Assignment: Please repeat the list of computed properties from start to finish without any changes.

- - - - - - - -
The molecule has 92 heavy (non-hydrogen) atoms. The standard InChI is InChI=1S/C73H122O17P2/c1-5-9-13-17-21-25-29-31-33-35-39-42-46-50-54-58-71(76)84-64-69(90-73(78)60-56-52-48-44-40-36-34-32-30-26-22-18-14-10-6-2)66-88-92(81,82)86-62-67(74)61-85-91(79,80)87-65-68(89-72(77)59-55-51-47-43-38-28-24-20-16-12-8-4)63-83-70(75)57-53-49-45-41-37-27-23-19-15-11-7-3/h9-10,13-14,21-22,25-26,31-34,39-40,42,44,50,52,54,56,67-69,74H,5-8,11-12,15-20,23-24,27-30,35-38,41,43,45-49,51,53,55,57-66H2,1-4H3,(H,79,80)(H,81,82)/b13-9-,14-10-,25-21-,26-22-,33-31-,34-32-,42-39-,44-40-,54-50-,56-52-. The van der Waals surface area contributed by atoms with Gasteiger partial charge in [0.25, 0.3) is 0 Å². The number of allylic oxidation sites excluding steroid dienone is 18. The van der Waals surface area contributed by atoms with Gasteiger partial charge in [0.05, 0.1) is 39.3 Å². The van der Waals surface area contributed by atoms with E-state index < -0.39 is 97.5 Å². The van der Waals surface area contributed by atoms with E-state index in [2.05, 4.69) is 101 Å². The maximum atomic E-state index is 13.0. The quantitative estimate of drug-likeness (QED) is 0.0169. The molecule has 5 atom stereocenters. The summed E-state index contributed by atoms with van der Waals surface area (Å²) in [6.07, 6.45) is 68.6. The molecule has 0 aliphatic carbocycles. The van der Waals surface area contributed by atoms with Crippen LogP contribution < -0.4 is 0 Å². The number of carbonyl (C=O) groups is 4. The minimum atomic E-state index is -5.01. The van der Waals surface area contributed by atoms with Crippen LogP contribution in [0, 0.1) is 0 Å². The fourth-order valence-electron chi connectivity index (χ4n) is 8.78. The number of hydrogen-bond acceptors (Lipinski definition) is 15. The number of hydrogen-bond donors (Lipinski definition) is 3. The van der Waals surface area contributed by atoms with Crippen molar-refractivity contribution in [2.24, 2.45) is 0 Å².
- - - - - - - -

The molecule has 92 heavy (non-hydrogen) atoms. The standard InChI is InChI=1S/C73H122O17P2/c1-5-9-13-17-21-25-29-31-33-35-39-42-46-50-54-58-71(76)84-64-69(90-73(78)60-56-52-48-44-40-36-34-32-30-26-22-18-14-10-6-2)66-88-92(81,82)86-62-67(74)61-85-91(79,80)87-65-68(89-72(77)59-55-51-47-43-38-28-24-20-16-12-8-4)63-83-70(75)57-53-49-45-41-37-27-23-19-15-11-7-3/h9-10,13-14,21-22,25-26,31-34,39-40,42,44,50,52,54,56,67-69,74H,5-8,11-12,15-20,23-24,27-30,35-38,41,43,45-49,51,53,55,57-66H2,1-4H3,(H,79,80)(H,81,82)/b13-9-,14-10-,25-21-,26-22-,33-31-,34-32-,42-39-,44-40-,54-50-,56-52-. The van der Waals surface area contributed by atoms with Gasteiger partial charge in [0.25, 0.3) is 0 Å². The number of allylic oxidation sites excluding steroid dienone is 18. The van der Waals surface area contributed by atoms with Gasteiger partial charge in [0.05, 0.1) is 39.3 Å². The van der Waals surface area contributed by atoms with E-state index < -0.39 is 97.5 Å². The van der Waals surface area contributed by atoms with E-state index in [2.05, 4.69) is 101 Å². The maximum atomic E-state index is 13.0. The quantitative estimate of drug-likeness (QED) is 0.0169. The molecule has 5 atom stereocenters. The summed E-state index contributed by atoms with van der Waals surface area (Å²) in [6.07, 6.45) is 68.6. The molecule has 0 aliphatic carbocycles. The van der Waals surface area contributed by atoms with Crippen LogP contribution < -0.4 is 0 Å². The number of carbonyl (C=O) groups is 4. The minimum atomic E-state index is -5.01. The van der Waals surface area contributed by atoms with Crippen LogP contribution in [0, 0.1) is 0 Å². The fourth-order valence-electron chi connectivity index (χ4n) is 8.78. The number of hydrogen-bond acceptors (Lipinski definition) is 15. The number of hydrogen-bond donors (Lipinski definition) is 3. The van der Waals surface area contributed by atoms with Crippen molar-refractivity contribution in [2.24, 2.45) is 0 Å².